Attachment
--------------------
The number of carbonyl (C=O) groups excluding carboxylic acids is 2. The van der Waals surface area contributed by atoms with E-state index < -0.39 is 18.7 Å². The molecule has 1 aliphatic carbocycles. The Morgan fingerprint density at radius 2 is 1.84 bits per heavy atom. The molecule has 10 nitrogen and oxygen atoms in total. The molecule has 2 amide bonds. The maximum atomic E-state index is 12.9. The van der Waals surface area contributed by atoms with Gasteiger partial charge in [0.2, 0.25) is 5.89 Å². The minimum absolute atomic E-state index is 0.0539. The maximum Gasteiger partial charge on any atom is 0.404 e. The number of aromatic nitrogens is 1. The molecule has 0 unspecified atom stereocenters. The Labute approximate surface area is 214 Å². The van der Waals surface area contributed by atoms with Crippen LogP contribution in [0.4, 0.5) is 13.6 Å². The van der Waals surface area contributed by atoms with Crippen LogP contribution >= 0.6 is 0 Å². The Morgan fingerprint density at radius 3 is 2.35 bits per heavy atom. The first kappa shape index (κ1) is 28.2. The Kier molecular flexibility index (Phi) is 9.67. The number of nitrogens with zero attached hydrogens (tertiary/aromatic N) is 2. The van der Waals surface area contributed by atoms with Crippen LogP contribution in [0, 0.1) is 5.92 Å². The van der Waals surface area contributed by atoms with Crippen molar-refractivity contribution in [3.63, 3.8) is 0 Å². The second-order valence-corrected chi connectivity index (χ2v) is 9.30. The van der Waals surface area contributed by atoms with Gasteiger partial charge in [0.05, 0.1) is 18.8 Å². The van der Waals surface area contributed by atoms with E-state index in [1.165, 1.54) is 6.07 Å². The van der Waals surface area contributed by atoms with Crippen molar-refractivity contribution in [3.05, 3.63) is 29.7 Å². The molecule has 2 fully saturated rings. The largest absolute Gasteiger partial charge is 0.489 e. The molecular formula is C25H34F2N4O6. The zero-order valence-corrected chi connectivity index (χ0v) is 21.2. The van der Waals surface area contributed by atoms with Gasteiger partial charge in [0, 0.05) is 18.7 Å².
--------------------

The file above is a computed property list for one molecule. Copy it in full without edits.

The number of carbonyl (C=O) groups excluding carboxylic acids is 2. The van der Waals surface area contributed by atoms with E-state index < -0.39 is 18.7 Å². The molecule has 1 aliphatic carbocycles. The Morgan fingerprint density at radius 2 is 1.84 bits per heavy atom. The molecule has 10 nitrogen and oxygen atoms in total. The molecule has 2 amide bonds. The maximum atomic E-state index is 12.9. The van der Waals surface area contributed by atoms with Gasteiger partial charge in [0.2, 0.25) is 5.89 Å². The minimum absolute atomic E-state index is 0.0539. The maximum Gasteiger partial charge on any atom is 0.404 e. The number of aromatic nitrogens is 1. The molecule has 0 unspecified atom stereocenters. The Labute approximate surface area is 214 Å². The van der Waals surface area contributed by atoms with Crippen LogP contribution in [0.4, 0.5) is 13.6 Å². The van der Waals surface area contributed by atoms with Crippen LogP contribution >= 0.6 is 0 Å². The Morgan fingerprint density at radius 3 is 2.35 bits per heavy atom. The first kappa shape index (κ1) is 28.2. The Kier molecular flexibility index (Phi) is 9.67. The number of nitrogens with zero attached hydrogens (tertiary/aromatic N) is 2. The van der Waals surface area contributed by atoms with Crippen LogP contribution in [0, 0.1) is 5.92 Å². The van der Waals surface area contributed by atoms with Crippen molar-refractivity contribution in [3.63, 3.8) is 0 Å². The second-order valence-corrected chi connectivity index (χ2v) is 9.30. The van der Waals surface area contributed by atoms with Gasteiger partial charge in [0.05, 0.1) is 18.8 Å². The van der Waals surface area contributed by atoms with E-state index in [1.165, 1.54) is 6.07 Å². The van der Waals surface area contributed by atoms with Crippen molar-refractivity contribution in [3.05, 3.63) is 29.7 Å². The molecule has 2 fully saturated rings. The largest absolute Gasteiger partial charge is 0.489 e. The molecular formula is C25H34F2N4O6. The zero-order valence-corrected chi connectivity index (χ0v) is 21.2. The van der Waals surface area contributed by atoms with Gasteiger partial charge in [0, 0.05) is 18.7 Å².